Billick's detractors say he only won a Super Bowl because of the incredible defense his Baltimore Ravens fielded in 2000. While that might be true and a reasonable criticism on the surface, let's not forget Billick made Trent Dilfer serviceable enough to actually win a Super Bowl.
As a matter of fact, that season was one of only four in Dilfer's entire career where he threw more touchdowns than interceptions.
Dilfer, by the way, played 13 seasons in the NFL.
Billick wasn't able to have much luck finding a quarterback during his time in Baltimore, but he would be coming into Philly with Nick Foles at the helm and would likely have little say over personnel decisions, anyway.
Billick might be a second-tier candidate, but he would be worth a look.
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Alright, so it didn't work out so well the first time with Marinelli, but Bill Belichick has convinced the NFL to give guys second chances, and Marinelli could be someone who gets another look.
It's hard not to be impressed by his defenses in Chicago.
There's no doubt he's one of the best defensive minds in the league and does a great job at putting his players in the best possible position to be successful within his brilliant scheme.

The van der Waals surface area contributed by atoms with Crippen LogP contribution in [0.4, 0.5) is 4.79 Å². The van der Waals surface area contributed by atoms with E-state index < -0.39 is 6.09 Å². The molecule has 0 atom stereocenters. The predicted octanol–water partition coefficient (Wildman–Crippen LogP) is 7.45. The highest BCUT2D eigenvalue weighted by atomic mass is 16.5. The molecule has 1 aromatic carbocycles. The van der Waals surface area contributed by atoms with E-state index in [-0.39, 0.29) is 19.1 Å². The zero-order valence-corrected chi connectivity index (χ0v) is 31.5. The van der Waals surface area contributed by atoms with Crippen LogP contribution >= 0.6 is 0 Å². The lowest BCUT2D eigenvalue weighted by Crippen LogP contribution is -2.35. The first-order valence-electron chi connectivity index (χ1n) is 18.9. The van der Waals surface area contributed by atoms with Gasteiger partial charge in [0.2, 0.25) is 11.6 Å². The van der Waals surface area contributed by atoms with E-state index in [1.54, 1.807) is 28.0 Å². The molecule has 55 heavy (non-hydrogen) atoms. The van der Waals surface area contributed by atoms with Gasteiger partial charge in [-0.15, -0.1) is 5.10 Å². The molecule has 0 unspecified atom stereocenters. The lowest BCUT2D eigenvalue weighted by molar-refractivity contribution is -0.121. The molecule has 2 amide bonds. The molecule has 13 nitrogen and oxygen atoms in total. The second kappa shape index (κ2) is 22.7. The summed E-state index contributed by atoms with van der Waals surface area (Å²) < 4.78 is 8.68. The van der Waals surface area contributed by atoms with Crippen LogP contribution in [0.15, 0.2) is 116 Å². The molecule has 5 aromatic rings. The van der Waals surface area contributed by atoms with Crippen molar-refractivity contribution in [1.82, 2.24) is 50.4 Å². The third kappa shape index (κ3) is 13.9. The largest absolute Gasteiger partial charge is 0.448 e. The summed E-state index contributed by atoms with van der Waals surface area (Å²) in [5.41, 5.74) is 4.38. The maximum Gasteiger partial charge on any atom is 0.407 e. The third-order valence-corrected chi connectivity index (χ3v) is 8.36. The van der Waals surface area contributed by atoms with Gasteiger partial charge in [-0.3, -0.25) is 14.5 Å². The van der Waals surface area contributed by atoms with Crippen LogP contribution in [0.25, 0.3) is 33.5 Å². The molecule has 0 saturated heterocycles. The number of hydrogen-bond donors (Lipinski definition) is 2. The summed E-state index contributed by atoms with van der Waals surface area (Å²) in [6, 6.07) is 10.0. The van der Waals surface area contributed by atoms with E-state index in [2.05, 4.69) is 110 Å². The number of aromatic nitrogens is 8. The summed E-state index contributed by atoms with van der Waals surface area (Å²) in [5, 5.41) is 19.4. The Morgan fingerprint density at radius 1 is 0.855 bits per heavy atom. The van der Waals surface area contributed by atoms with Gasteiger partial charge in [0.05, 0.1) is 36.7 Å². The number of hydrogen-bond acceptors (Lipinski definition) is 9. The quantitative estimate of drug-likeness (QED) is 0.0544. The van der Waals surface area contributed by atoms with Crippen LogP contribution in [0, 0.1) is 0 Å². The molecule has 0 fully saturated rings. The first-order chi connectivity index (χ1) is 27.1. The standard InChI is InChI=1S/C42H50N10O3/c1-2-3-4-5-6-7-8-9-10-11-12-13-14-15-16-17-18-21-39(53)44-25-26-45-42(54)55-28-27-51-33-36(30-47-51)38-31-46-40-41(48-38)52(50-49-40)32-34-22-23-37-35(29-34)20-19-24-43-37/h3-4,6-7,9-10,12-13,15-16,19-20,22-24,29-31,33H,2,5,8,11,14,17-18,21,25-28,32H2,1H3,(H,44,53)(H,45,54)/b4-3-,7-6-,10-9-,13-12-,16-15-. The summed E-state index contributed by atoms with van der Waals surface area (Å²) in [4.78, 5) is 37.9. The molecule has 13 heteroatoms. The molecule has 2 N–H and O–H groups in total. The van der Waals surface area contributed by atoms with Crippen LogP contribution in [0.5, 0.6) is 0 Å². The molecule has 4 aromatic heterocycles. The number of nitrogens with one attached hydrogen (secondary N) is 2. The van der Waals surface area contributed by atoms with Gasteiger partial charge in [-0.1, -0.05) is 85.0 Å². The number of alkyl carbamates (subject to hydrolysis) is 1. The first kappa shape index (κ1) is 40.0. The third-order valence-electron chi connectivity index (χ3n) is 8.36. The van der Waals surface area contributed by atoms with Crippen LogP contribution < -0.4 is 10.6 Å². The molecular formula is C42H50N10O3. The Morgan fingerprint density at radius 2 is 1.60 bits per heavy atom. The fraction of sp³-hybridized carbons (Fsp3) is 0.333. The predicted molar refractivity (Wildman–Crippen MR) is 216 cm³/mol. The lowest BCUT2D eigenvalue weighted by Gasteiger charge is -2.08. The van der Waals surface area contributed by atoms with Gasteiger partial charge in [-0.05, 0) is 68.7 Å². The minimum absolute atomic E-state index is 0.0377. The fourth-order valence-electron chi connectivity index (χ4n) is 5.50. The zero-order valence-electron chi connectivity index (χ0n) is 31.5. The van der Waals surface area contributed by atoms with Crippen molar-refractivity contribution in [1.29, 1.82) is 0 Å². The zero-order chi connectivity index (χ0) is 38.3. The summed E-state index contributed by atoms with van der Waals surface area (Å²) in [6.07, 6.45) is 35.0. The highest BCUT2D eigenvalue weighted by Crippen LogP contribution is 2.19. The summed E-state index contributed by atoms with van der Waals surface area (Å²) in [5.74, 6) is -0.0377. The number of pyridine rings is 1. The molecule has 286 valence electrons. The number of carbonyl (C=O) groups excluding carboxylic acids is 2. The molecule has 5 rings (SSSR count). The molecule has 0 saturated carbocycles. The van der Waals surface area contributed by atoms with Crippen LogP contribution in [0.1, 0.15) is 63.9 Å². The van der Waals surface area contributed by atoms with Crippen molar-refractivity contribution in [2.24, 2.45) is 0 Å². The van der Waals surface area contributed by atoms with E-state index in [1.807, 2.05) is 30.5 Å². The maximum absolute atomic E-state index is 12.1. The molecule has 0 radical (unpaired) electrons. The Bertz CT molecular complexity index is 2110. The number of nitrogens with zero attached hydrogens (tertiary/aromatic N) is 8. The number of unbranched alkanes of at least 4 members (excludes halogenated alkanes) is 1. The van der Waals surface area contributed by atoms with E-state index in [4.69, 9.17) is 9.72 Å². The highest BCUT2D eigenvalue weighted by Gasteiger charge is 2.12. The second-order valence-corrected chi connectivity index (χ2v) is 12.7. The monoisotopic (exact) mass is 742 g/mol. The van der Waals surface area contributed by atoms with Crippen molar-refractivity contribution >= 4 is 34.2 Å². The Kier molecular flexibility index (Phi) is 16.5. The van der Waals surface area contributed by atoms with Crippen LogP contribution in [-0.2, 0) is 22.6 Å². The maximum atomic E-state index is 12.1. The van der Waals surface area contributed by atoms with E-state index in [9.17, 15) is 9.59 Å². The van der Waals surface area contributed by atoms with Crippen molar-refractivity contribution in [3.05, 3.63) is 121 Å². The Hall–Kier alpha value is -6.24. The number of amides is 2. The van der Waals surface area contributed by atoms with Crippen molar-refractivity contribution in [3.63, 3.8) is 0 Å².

Again, sounds something like Belichick, doesn't it?
Now, I'm not saying Marinelli could be another Belichick, but I'm hinting it strongly. I'm positive the suggestion of the coach who had the dubious distinction of leading his team to the only winless season in NFL history will cause some to roll their eyes, chuckle or become violently angry and curse me as a know-nothing buffoon.
That's fine, but after 14 years of an offensive-minded head coach, the organization could decide it's time to look at someone with a background on the other side of the ball, even if his first crack at running the show wasn't exactly successful.
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Of all the head coaching options out there, this one is by far the most interesting simply because of the dynamic it would create.
Ryan, brother of Rex and son of Buddy, is currently the Dallas Cowboys defensive coordinator and has given the Eagles some bulletin board material by speaking negatively of some current players, including wide receiver DeSean Jackson.
Some might see his current post and some past comments as a deal-breaker, but I think that would all be forgotten rather quickly when the fanbase is reminded he's Buddy's son.
Seriously, whether the city or Rob like it, Philadelphia is literally in his genes.
Not only that, but Rob fits the type of personality Eagles fans want from their head coach. Part of the reason Reid is constantly having his job questioned is his stoic attitude on the sidelines and with the media that some fans interpret as ignorance on the field and arrogance behind the microphone.
While I find neither to be true, nothing anyone says is going to convince that part of the fanbase that Reid is anything other than a pompous jackass.
Let Rob freak out after a loss, cuss a few times, throw some things, break his headset a time or two on the sidelines and watch just how quickly fans fall in love with him—especially those who were around to watch his father.
Snagging him up would also stick it to the Cowboys, and that's never a bad thing.